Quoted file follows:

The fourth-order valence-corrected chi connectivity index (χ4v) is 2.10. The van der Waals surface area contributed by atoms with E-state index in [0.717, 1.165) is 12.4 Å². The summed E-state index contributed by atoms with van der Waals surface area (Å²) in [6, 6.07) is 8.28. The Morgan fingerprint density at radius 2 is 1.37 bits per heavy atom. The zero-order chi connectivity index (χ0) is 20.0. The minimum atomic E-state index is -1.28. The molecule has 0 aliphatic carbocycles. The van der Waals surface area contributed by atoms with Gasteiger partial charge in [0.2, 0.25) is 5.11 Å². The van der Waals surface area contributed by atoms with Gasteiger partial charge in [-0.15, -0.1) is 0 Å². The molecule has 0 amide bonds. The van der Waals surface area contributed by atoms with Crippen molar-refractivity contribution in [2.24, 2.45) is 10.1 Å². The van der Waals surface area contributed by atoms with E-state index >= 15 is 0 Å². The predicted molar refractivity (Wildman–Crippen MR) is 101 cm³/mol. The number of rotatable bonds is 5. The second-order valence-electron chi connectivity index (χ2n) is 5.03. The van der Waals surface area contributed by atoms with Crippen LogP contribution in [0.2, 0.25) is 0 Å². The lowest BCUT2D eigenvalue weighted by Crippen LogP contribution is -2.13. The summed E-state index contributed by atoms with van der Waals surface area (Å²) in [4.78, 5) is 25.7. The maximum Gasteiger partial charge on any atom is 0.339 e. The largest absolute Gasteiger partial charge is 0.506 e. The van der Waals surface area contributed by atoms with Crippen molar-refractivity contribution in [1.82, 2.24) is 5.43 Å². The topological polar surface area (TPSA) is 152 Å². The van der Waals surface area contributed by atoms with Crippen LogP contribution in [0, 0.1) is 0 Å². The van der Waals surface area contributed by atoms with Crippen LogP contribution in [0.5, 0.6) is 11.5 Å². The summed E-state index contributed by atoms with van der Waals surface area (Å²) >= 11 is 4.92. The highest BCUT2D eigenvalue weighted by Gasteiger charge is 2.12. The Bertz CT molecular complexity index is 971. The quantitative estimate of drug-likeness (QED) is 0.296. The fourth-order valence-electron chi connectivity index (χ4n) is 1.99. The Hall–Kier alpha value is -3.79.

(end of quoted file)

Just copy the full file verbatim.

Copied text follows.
The fourth-order valence-corrected chi connectivity index (χ4v) is 2.10. The van der Waals surface area contributed by atoms with E-state index in [0.717, 1.165) is 12.4 Å². The summed E-state index contributed by atoms with van der Waals surface area (Å²) in [6, 6.07) is 8.28. The Morgan fingerprint density at radius 2 is 1.37 bits per heavy atom. The zero-order chi connectivity index (χ0) is 20.0. The minimum atomic E-state index is -1.28. The molecule has 0 aliphatic carbocycles. The van der Waals surface area contributed by atoms with Gasteiger partial charge in [0.2, 0.25) is 5.11 Å². The van der Waals surface area contributed by atoms with Gasteiger partial charge in [-0.15, -0.1) is 0 Å². The molecule has 0 amide bonds. The van der Waals surface area contributed by atoms with Crippen molar-refractivity contribution in [2.24, 2.45) is 10.1 Å². The van der Waals surface area contributed by atoms with E-state index >= 15 is 0 Å². The predicted molar refractivity (Wildman–Crippen MR) is 101 cm³/mol. The number of rotatable bonds is 5. The second-order valence-electron chi connectivity index (χ2n) is 5.03. The van der Waals surface area contributed by atoms with Crippen LogP contribution in [0.2, 0.25) is 0 Å². The lowest BCUT2D eigenvalue weighted by Crippen LogP contribution is -2.13. The summed E-state index contributed by atoms with van der Waals surface area (Å²) in [4.78, 5) is 25.7. The maximum Gasteiger partial charge on any atom is 0.339 e. The largest absolute Gasteiger partial charge is 0.506 e. The van der Waals surface area contributed by atoms with Crippen molar-refractivity contribution in [1.82, 2.24) is 5.43 Å². The topological polar surface area (TPSA) is 152 Å². The van der Waals surface area contributed by atoms with Crippen LogP contribution in [0, 0.1) is 0 Å². The van der Waals surface area contributed by atoms with Crippen LogP contribution in [0.5, 0.6) is 11.5 Å². The summed E-state index contributed by atoms with van der Waals surface area (Å²) >= 11 is 4.92. The highest BCUT2D eigenvalue weighted by Gasteiger charge is 2.12. The Bertz CT molecular complexity index is 971. The quantitative estimate of drug-likeness (QED) is 0.296. The fourth-order valence-electron chi connectivity index (χ4n) is 1.99. The Hall–Kier alpha value is -3.79.